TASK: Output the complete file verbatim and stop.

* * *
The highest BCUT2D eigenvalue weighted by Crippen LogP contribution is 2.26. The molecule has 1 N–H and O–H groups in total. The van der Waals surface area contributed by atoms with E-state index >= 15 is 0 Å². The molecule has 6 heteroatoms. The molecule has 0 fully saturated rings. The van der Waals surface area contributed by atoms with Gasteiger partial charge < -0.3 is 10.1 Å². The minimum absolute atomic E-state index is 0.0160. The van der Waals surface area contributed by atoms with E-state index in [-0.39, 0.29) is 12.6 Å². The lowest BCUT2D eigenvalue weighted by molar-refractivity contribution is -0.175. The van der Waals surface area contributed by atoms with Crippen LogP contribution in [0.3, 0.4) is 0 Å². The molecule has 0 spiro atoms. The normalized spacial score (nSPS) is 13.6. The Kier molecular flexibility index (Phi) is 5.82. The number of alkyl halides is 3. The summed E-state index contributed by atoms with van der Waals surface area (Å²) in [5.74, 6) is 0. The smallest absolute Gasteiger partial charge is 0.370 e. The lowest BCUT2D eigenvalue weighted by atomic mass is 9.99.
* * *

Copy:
The highest BCUT2D eigenvalue weighted by Crippen LogP contribution is 2.26. The molecule has 1 N–H and O–H groups in total. The van der Waals surface area contributed by atoms with E-state index >= 15 is 0 Å². The molecule has 6 heteroatoms. The molecule has 0 fully saturated rings. The van der Waals surface area contributed by atoms with Gasteiger partial charge < -0.3 is 10.1 Å². The minimum absolute atomic E-state index is 0.0160. The van der Waals surface area contributed by atoms with E-state index in [-0.39, 0.29) is 12.6 Å². The lowest BCUT2D eigenvalue weighted by molar-refractivity contribution is -0.175. The van der Waals surface area contributed by atoms with Crippen LogP contribution in [0.3, 0.4) is 0 Å². The molecule has 0 spiro atoms. The normalized spacial score (nSPS) is 13.6. The Kier molecular flexibility index (Phi) is 5.82. The number of alkyl halides is 3. The summed E-state index contributed by atoms with van der Waals surface area (Å²) in [5.74, 6) is 0. The smallest absolute Gasteiger partial charge is 0.370 e. The lowest BCUT2D eigenvalue weighted by atomic mass is 9.99.